A day in the life of Nasreen kaamvaali
Get-togethers at our place had increasingly become as monotonous John Grisham’s novels – the same faces, the same stories. That was before a fecund family brought along its 12-year-old maid who doubled as a nanny.
Nasreen had a clean face, shampooed hair and possibly her best dress on, but bent by the weight of a chubby baby, she seemed like a blot on the landscape. She couldn’t be part of light-hearted flirtation, political discussions or trade cooking recipes, so she just sat in the corner and smiled. For a pubescent girl stuck with a two-year-old who, when not eating or sleeping, could only utter nonsense and liked relieving himself in his pants, she seemed rather too happy.
After downing the main course (which thanks to my family’s culinary provincialism is almost always limited to nihari) people melted away to different parts of our house. Nasreen went with the girls to watch some silly movie.
Half an hour later Nasreen was told to leave the TV lounge. After investing 30 minutes in a movie, no one would want to miss the ending, and neither did Nasreen. She used her best defense:
Acha baji, ab mei bilkul chup. (Alright baji, I won’t speak now.)
Tumhay samajh nahi aa rahi? Jao – idiot! (Don’t you understand? Leave, you idiot!)
This is where another choti baji, unable to grasp the concept of a defiant maid, inquired:
“What is she?”
I couldn’t decide whether she is linguistically challenged or just downright inconsiderate. Though the way she rolled her eyes back into her head after saying this, I’d say the odds are strongly in favour of the former.
Acknowledging all the hisses and frowns, Nasreen smiled but didn’t leave. Thus, it was decided that hostilities couldn’t be suspended. The women who paid her salary continued to discuss her in English.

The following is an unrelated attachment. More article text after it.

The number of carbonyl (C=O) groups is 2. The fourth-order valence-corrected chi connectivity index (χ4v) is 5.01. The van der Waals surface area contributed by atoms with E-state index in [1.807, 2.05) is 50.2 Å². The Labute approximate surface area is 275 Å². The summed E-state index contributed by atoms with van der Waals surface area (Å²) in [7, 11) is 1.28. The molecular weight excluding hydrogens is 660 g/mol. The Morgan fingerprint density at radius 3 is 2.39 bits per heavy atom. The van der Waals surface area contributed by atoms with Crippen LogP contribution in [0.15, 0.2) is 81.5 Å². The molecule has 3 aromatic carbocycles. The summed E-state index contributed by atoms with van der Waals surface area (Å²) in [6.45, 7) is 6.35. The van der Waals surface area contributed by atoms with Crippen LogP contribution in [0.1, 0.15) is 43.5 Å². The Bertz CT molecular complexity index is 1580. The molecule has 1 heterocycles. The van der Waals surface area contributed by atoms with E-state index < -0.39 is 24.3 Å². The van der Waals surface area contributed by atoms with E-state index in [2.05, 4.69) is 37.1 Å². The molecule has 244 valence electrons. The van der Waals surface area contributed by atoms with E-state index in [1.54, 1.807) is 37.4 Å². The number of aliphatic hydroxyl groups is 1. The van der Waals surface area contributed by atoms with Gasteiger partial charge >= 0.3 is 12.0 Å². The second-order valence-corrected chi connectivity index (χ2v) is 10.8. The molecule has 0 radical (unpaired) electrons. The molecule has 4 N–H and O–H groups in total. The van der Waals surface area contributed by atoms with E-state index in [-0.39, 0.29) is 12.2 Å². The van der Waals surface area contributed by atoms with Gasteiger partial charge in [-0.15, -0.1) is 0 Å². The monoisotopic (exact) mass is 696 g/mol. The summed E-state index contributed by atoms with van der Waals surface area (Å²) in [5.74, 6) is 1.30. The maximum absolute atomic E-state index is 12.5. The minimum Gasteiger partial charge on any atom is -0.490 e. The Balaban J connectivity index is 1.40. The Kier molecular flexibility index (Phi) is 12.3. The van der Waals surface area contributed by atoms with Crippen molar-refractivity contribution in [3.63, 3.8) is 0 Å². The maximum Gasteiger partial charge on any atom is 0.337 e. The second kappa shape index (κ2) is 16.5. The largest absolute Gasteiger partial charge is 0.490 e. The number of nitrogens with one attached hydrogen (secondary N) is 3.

“She is a real b**** right?”
It was a surprise when Nasreen lost her temper but managed to stop at just convincing herself, rather loudly though, that the two ladies bore uncanny resemblance to female canines as well.
Moments later, bari baji barged in and asked Nasreen to find herself better company in the drawing-room. Before leaving she considered it relevant to add that the maid was “really very foul-mouthed”. Nasreen had missed the movie, was shamed in front of everyone and then subjected to the torture of a mortally boring conversation. However, none of these could be the cause of her bloodshot eyes.
When Nasreen cried she didn’t cry for a movie, for her dignity or a bad day, she cried for her lot in life. It’s not one lost evening she has to mourn; it’s the evening of tomorrow, of the day after tomorrow and probably the rest of her unmarried life.
In Lahore alone, there are hundreds of Nasreens. Serving tea before the sun looks down upon empty streets; outside elite schools with their mistresses who can’t carry their babies any longer than nine months and at davats sitting in kitchens with toddlers. It’s such a shame that while Cossette has survived Les Miserable, Jean Valjean hasn’t.
When a 9-year-old boy working for a close relative decided he had had enough of washing plates, his uncle, who worked as a driver for the family decided to ‘bring him to his senses’ by cutting his ear off. And then my aunt, an otherwise accommodating and sensitive woman, after expressing the customary horror at the use of such persuasive arguments, turned to the child-servant and asked:
“We haven’t been cruel to you, have we? You don’t starve, you get good sleep.”
It was strange that it would escape her that food and clothes don’t make a home for a 9-year-old.
I don’t know what one needs to do to help this wretched lot out of this pit, but I do know what one doesn’t need to do: treating them as slaves. And to know this, one doesn’t need to revisit the sixth day of creation, one doesn’t need government laws, and one certainly doesn’t need guts. All one needs is shame – only a little of it.
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